MedicalResearch.com Interview with: Jennifer M. Gardner, MD Clinical Assistant Professor of Dermatology University of Washington School of Medicine  MedicalResearch.com: What is the background for this study? Response: This study looked at age-specific differences of melanoma incidence in the United States. It was an observational study looking at population-based registry data extracted from the combined National Program of Cancer Registries-Surveillance Epidemiology and End Results United States Cancer Statistics (NPCR-SEER) database. The overall take home message from this study is that though melanoma incidence has continued to climb in the past decade for both men and women, most of the increase is seen in adults greater than age 40 years of age.  In contrast, melanoma incidence decreased in adolescents (ages 10-19 years of age) and young adults (ages 20-29) after peaking around 2004-2005. Melanoma is more common in males in older individuals (older than 50 years of age) but in younger individuals (<50 years of age), melanoma is more common in females.  According to a recently published JAMA-Otolaryngology paper by Bray and colleagues, there may be a subset of younger individuals where males are at a higher risk than females in regard to head and neck melanoma, and after that study was published we noted this to be true in our numbers, as well (we didn’t publish this in our study), further identifying a possibly “at risk” demographic within the younger age groups in addition to young women. (more…)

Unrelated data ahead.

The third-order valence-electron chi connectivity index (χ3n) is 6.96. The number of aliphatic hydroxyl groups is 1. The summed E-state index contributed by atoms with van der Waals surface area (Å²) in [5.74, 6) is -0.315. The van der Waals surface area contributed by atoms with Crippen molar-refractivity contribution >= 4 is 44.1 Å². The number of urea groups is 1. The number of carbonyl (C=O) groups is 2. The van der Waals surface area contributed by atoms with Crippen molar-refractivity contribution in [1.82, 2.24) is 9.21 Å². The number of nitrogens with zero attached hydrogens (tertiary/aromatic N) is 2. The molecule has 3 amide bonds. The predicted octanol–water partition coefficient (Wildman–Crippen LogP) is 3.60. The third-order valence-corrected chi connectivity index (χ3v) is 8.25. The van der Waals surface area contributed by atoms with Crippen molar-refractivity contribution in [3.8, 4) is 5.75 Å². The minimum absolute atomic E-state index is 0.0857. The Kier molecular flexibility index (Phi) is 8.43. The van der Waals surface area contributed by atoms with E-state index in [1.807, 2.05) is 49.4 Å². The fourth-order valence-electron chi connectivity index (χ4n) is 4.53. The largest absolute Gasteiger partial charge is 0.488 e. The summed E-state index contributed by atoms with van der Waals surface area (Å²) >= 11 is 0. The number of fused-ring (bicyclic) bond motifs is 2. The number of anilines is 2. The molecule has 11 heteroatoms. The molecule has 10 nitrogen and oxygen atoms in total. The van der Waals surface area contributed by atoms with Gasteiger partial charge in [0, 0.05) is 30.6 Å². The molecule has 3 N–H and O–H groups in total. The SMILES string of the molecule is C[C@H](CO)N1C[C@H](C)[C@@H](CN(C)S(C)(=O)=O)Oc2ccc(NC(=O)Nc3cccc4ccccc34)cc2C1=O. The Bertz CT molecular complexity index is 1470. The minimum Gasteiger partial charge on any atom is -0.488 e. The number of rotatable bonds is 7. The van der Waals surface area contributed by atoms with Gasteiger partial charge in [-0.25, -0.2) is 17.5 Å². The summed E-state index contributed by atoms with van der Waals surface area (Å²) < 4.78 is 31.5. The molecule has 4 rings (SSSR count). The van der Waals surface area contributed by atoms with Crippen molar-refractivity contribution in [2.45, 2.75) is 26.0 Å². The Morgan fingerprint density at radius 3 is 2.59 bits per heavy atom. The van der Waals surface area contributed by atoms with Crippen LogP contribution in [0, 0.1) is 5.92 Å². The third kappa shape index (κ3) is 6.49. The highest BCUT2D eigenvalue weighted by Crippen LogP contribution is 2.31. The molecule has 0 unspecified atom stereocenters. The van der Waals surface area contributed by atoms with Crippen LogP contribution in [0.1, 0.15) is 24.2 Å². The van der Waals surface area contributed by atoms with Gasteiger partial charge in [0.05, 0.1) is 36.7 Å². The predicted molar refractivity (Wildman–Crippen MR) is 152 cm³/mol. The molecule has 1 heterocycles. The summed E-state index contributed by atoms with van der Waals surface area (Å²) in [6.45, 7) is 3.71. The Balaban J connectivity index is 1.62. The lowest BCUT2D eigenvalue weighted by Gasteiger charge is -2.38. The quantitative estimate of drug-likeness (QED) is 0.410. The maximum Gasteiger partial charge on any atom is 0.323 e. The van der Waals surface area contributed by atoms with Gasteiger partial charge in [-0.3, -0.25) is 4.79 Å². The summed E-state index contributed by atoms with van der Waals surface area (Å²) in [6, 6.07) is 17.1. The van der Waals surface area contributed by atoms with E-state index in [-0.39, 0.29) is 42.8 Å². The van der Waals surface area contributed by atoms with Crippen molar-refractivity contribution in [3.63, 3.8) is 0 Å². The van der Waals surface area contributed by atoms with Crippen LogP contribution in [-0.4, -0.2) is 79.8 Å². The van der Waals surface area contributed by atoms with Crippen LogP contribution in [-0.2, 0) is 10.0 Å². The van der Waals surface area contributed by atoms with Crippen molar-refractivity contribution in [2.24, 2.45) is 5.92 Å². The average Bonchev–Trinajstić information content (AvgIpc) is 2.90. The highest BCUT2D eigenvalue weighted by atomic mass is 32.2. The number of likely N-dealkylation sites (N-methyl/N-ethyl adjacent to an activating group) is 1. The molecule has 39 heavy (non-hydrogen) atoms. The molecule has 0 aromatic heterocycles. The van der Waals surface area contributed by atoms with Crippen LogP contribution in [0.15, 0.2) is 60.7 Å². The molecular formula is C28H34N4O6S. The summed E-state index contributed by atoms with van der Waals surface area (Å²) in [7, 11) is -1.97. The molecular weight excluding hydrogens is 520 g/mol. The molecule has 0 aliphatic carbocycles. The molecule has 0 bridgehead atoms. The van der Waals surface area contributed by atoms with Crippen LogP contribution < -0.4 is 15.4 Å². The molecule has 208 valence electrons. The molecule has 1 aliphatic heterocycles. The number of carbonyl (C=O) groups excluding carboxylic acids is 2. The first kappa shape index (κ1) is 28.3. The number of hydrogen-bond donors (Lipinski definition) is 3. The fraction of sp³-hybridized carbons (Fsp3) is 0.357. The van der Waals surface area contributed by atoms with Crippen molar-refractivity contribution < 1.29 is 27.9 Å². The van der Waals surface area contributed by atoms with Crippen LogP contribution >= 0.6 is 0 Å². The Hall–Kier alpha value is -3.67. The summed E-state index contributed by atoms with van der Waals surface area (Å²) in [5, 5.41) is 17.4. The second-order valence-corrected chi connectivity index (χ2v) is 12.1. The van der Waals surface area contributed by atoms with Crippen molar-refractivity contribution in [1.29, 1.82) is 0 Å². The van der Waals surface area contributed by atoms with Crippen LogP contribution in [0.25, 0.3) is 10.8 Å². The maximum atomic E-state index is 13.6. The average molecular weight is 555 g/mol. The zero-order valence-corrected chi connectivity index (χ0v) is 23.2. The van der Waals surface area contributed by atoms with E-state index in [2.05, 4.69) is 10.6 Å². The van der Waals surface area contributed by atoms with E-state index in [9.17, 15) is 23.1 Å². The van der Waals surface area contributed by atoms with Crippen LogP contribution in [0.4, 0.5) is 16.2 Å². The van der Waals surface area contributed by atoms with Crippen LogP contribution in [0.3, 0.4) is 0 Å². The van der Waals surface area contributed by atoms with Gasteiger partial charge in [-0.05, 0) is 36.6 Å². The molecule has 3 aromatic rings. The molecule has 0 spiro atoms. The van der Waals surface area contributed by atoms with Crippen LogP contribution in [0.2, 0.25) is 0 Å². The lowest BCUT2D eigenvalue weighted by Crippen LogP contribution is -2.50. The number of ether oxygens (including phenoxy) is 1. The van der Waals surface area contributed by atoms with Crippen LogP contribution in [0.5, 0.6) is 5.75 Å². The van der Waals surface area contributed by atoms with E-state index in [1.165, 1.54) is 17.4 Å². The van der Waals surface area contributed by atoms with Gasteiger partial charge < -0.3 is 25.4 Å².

Author Interviews, Breast Cancer, JAMA, Mammograms / 15.11.2019

MedicalResearch.com Interview with: Dr. Elham Kharazmi, MD, PhD Co-Leader, Risk Adapted Prevention (RAD) Group Division of Preventive Oncology National Center for Tumor Diseases (NCT) German Cancer Research Center (DKFZ) Germany MedicalResearch.com: What is the background for this study? Response: Breast cancer is the most common cancer in women worldwide and the second leading cause of cancer death in American women, exceeded only by lung cancer. Available evidence suggests that implementation of a screening program can decrease breast cancer mortality. Reductions in breast cancer mortality in Europe over the past two decades have been associated at least in part with the implementation of screening programs. Screening enables the detection of tumors at an early stage, when more treatment options are feasible and most effective. However, screening is associated with substantial risks, such as over-diagnosis, false-positive results, and physical and psychological harms, particularly when large numbers of women with low risk are frequently screened. (more…)